As Ranir grew steadily over the years, the investors began preparing for an exit with a new growth plan put in place in 2015 to position the company to “where we thought we would have a number of options at our disposal,” said Chris Capps, the co-founder and CEO of KGC Capital LLC, a Chicago investment firm that’s been Ranir’s largest investor.
Capps invested in Ranir with his father-in-law, the late Dick Kiphart, who ran investment banking for William Blair & Co. LLC in Chicago and co-founded and served as chairman of KGC Capital. Kiphart also was a limited partner in funds at Camden Partners Holdings, said David Warnock, a Grand Rapids native who’s a co-founder and partner at the private equity firm.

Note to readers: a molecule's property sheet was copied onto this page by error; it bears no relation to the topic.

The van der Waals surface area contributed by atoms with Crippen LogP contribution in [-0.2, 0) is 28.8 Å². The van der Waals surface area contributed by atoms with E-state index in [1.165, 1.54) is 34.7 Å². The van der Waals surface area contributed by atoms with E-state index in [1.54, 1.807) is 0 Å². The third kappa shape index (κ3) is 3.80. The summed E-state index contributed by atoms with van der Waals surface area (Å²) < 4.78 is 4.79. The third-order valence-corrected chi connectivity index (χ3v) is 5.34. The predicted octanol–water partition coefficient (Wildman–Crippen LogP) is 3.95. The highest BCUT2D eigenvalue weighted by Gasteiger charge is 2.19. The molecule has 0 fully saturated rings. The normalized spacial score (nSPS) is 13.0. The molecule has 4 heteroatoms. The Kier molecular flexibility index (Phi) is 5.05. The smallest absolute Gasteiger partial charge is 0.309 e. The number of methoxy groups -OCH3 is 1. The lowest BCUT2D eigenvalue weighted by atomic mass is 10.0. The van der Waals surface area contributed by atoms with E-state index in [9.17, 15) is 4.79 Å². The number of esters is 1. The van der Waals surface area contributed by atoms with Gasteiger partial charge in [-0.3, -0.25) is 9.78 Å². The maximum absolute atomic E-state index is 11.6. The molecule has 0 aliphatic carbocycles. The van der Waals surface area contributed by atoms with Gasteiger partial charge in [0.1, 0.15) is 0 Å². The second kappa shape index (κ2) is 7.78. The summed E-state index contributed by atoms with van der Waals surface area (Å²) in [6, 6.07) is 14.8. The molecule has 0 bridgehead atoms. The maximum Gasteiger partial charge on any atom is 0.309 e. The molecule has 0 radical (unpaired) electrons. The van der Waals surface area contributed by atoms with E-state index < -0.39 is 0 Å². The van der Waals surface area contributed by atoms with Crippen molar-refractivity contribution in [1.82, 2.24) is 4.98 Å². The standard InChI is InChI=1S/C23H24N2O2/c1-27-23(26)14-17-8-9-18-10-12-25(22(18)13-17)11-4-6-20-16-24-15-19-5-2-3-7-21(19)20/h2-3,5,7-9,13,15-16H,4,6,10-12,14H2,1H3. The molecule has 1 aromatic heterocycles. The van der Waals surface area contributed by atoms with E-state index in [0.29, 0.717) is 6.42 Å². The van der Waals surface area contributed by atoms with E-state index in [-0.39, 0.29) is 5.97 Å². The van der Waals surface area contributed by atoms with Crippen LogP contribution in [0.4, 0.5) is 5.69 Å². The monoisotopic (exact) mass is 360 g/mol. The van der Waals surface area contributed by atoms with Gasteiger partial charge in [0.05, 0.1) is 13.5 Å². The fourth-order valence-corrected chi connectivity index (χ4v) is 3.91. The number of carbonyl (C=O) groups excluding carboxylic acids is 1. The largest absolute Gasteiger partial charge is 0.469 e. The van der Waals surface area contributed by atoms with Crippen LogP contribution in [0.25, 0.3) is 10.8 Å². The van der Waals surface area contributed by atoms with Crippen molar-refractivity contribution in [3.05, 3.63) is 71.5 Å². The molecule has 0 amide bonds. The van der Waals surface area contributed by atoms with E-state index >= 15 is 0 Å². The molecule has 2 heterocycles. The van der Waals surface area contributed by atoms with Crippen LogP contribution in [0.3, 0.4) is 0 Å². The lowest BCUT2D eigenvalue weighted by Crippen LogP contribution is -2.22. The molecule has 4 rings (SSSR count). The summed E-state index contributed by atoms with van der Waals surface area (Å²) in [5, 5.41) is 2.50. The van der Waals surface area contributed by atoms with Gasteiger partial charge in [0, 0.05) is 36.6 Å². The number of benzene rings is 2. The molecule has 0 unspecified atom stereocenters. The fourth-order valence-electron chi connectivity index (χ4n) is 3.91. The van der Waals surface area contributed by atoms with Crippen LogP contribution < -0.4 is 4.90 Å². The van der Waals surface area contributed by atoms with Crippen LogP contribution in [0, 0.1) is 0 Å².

Under their ownership, Ranir grew EBITDA by “four-plus times,” Warnock said. The sale to Perrigo for what he described as a “really fair price for us” would generate a return on investment that’s “well over 10 times our money,” he said.
“The return was among the highest returns of any investment in our firm’s history,” said Warnock, who currently serves as board chairman at Ranir.
“It was well above what one would expect in the private equity world,” he said. “Most importantly, we’re putting Ranir in the hands of a company that’s going to do really good things for the people who work there.”
Camden Partners Holdings, founded in 1995, holds 209 portfolio companies and has about $800 million in assets under management across a variety of private equity funds. The firm’s 2008 investment in Ranir also was a personal one for Warnock. The company was founded by his parents’ dentist, Dr. William Najar.
“For me, it was very special,” Warnock said.
Last year, Ranir began working with William Blair & Co. to examine options for its next step. That included the consideration for an IPO, an option that investors and management dropped when the opportunity arose to become part of Perrigo.